- Jim Baur writes:
Ultimately, this also means that it is very, very likely that Jesus
spoke Greek as well as Aramaic.
I would like to point out Jn 12-20,22....
Jn. 12-20. Now there were certain Greeks among those that went up to worship at the feast:
12- 21. these therefore came to Philip, who was of Bethsaida of Galilee, and asked him, saying, Sir, we would see Jesus.
12- 22. Philip cometh and telleth Andrew: Andrew cometh, and Philip, and they tell Jesus.
If Jesus did not speak Greek, then perhaps Philip did. Having two Greek GoTh's, certainly
suggests a Greek following. Many of the Roman legions of the provinces may have been
from Greece. It is likely to have been a 'lingua prima' 2nd language established by trade
routes through Damascus. (Syria was made a Roman Province by Pompey in 63 B.C.)
Greece is closer and would have established trade routes very early.
Alexander had conquered India in 326 B.C. and it is known that some stayed and conducted
business (government). There was a trade network that was set up by Alexander's armies.
However, this diminished the further east you went after Alexander moved out. Damascus is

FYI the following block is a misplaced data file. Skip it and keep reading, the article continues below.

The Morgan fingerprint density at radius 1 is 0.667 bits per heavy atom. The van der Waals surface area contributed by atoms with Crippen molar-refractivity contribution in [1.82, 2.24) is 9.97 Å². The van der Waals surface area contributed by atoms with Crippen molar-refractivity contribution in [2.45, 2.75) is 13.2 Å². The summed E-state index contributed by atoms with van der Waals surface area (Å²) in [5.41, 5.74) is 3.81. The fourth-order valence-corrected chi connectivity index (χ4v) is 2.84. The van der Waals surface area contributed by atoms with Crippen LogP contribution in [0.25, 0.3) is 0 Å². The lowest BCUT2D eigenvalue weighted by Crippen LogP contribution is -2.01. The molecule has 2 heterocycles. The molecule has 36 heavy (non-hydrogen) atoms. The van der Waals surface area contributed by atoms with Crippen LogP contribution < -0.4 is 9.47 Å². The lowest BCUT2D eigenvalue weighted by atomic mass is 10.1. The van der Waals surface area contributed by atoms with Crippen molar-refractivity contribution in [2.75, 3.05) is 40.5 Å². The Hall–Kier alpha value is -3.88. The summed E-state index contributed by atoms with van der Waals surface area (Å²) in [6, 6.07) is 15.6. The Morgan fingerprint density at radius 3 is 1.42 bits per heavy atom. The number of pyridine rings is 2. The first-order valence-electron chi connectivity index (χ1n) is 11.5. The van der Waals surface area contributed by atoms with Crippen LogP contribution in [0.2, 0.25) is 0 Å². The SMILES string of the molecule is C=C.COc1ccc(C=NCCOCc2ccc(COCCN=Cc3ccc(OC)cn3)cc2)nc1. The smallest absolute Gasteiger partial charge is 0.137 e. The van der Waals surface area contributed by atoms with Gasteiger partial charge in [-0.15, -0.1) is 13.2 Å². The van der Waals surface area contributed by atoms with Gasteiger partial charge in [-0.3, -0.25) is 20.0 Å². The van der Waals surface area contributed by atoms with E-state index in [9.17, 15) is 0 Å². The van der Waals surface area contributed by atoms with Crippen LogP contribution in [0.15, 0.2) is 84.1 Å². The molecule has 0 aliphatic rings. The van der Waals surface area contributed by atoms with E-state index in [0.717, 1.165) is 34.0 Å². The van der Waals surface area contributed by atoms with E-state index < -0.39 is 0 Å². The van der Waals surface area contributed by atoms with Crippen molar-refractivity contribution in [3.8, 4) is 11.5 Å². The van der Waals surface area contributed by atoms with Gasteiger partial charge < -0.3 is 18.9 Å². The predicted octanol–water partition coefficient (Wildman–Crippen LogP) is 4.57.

too close to Greece to have had its trade routes diminished. Greece became part of the Roman
Empire around 263 B.C. Greeks became part of the Roman Army. Syria was more peaceful
or conducive to early Christian sects as we know some prospered there. It would be more
appealing to a Greek in the Roman army to go to Syria rather than Britain or Germany. (IMO)
By the time of Jesus most of the Roman Provinces could well have been run by great grandsons of Alexander's army, now working for the Romans, but still Greeks. Who better to run the old trade
routes? The Roman empire stressed moving its forces the other way, northwest. They did not conquer
Greek, the language, they likely used it.
[Non-text portions of this message have been removed]